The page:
In the previous post we looked at why bookmakers like punters to make accumulator bets: so long as a gambler is not smart enough to be able to make positive value bets, the bookmaker will make bigger expected profits from accumulator bets than from single bets. Moreover, even for smart bettors, if any of their individual bets are not smart, accumulator bets may also favour the bookmaker.
With all this in mind, here’s a true story…
Mark Kermode is a well-known film critic, who often appears on BBC TV and radio. In the early 90’s he had a regular slot on Danny Baker’s Radio 5 show, discussing recent movie releases etc. On one particular show early in 1992, chatting to Danny, he said he had a pretty good idea of how most of the important Oscars would be awarded that year. This was actually before the nominations had been made, so bookmaker prices on award winners would have been pretty good and since Radio 5 was a predominantly sports radio station, Danny suggested Mark make a bet on the basis of his predictions.
Fast-forward a few months to the day after the Oscar awards and Danny asked Mark how his predictions had worked out. Mark explained that he’d bet on five of the major Oscar awards and they’d all won. Danny asked Mark how much he’d won and he replied that he’d won around ￡120 for a ￡25 stake. Considering the difficulty in predicting five correct winners, especially before nominations had been made, this didn’t seem like much of a return, and Danny Baker was incredulous. He’d naturally assumed that Mark would have placed an accumulator bet with the total stake of ￡25, whereas what Mark had actually done was place individual bets of ￡5 on each of the awards.
Now, I’ve no idea what the actual prices were, but since the bets were placed before the nominations were announced, it’s reasonable to assume that the prices were quite generous. For argument’s sake, let’s suppose the bets on each of the individual awards had a price of 6. Mark then placed a ￡5 bet on each, so he’d have made a profit of ￡25 per bet, for an overall profit of ￡125. Now suppose, instead, he’d made a single accumulator bet on all 5 awards. In this case he’d have made a profit of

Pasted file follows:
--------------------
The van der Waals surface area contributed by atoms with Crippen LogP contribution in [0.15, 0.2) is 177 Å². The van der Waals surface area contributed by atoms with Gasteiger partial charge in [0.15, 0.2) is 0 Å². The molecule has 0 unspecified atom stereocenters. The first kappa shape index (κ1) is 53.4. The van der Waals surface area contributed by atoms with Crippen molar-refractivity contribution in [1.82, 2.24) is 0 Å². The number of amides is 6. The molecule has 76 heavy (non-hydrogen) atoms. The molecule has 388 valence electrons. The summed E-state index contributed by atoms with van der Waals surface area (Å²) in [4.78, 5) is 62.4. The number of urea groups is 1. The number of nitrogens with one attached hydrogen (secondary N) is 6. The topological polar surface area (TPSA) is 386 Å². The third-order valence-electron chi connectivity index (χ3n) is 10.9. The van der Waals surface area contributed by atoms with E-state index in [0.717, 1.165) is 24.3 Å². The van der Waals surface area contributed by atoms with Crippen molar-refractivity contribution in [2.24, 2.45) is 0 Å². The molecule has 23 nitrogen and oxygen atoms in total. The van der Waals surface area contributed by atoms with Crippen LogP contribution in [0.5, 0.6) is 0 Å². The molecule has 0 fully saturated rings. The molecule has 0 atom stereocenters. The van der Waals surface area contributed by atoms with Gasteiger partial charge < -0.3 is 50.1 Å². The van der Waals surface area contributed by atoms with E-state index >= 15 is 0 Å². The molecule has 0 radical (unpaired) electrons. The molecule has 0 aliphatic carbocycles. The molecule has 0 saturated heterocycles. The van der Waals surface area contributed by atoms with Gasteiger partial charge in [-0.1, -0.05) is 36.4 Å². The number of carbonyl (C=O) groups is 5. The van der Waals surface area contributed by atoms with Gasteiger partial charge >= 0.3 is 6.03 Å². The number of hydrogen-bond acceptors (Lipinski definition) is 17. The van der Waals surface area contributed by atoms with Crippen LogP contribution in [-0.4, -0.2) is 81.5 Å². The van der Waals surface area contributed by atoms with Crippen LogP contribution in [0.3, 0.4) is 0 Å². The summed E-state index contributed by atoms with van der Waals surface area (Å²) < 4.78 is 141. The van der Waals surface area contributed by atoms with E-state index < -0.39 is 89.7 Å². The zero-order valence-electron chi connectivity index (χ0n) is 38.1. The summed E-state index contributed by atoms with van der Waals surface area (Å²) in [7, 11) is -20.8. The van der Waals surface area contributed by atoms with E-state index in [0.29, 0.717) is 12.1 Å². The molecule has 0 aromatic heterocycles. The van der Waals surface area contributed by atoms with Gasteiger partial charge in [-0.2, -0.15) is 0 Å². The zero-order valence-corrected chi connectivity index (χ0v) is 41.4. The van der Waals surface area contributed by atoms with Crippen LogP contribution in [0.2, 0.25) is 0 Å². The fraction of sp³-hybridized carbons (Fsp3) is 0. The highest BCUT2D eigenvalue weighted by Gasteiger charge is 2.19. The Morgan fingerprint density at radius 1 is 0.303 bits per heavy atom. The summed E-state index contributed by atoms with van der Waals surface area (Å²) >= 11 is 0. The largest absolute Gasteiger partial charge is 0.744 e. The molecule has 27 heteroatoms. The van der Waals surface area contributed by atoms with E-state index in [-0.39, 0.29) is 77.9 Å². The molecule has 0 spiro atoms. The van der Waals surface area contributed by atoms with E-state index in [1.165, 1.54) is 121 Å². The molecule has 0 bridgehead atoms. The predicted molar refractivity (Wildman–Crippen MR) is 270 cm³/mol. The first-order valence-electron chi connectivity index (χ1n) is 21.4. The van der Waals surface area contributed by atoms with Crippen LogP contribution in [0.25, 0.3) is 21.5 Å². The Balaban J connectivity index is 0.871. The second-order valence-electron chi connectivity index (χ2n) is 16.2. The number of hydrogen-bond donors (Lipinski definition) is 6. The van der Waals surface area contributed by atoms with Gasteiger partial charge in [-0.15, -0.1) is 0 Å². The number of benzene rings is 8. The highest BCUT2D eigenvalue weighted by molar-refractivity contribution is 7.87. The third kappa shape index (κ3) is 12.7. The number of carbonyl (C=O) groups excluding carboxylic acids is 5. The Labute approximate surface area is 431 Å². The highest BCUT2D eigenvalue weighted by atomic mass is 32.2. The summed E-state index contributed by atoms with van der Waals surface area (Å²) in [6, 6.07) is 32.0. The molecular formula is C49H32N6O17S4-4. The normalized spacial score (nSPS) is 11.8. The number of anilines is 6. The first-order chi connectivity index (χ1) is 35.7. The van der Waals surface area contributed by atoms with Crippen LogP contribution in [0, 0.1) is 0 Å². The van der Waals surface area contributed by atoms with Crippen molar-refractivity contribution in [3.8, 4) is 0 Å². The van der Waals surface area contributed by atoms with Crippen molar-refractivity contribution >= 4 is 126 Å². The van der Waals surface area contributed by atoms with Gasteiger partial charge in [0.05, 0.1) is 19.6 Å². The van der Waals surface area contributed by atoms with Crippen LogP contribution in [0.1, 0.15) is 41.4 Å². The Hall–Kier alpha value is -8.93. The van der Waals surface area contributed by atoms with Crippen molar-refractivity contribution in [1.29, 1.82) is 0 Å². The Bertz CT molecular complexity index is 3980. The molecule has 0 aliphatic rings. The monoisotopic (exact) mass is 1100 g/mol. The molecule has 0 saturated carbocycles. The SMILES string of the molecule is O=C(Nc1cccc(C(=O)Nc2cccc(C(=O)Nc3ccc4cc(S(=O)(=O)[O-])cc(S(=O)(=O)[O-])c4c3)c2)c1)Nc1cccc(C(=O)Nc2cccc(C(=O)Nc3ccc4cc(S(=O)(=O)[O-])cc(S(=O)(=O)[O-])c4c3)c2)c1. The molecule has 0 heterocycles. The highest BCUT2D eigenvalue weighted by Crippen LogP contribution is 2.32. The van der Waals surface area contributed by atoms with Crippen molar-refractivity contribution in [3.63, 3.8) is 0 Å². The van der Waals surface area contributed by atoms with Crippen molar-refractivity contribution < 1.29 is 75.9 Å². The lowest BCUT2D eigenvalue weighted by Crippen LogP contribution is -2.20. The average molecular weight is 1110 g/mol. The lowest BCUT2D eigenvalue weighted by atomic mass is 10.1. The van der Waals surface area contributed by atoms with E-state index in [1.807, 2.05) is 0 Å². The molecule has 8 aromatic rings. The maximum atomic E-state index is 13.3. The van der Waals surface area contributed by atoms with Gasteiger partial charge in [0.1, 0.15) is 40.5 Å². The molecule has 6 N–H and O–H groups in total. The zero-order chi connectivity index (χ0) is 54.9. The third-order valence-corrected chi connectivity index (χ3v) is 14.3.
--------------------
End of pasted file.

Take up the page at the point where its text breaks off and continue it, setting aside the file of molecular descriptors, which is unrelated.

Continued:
Again, I’ve no idea if these numbers are accurate or not, but you get the picture. Had Mark made the accumulator bet that Danny intended, he’d have made a pretty big profit. As it was, he won enough for a night out with a couple of mates at the cinema, albeit with popcorn included.
Of course, the risk you take with an accumulator is that it just takes one bet to fail and you lose everything. By placing 5 single bets Mark would still have won ￡95 if one of his predictions had been wrong, and would even make a fiver if he got just one prediction correct. But by not accumulating his bets, he also avoided the possibility of winning ￡194,375 if all 5 bets came in. Which they did!
So, what’s the story here? Though an accumulator is a poor value bet for mug gamblers, it may be an extremely valuable bet for sharp gamblers, and the evidence suggests (see below) that Mark Kermode is sharper than the bookmakers for Oscar predictions.
Is Mark Kermode really sharper than the bookmakers for Oscar predictions? Well, here’s a list of his predictions for the main 6 (not 5) categories for the years 2006-2017. Mark predicted all 6 categories with 100% accuracy twice in twelve years. I guess that these predictions weren’t always made before the nominations, so the prices are unlikely to be as good as in the example described above. But still, the price on a 6-fold accumulator will have been pretty good regardless. And he’d have won twice, in addition to the 1992 episode (and possibly more often in the intervening years for which I don’t have data). Remarkably, he would have won again in 2017 if the award for best movie had gone to La La Land, as was originally declared winner, rather than Moonlight, which was the eventual winner.
Moral: try to find out Mark’s predictions for the 2019 Oscars and don’t make the mistake of betting singles!
And finally, here’s Mark telling the story of not winning something like￡194,375 in his own words: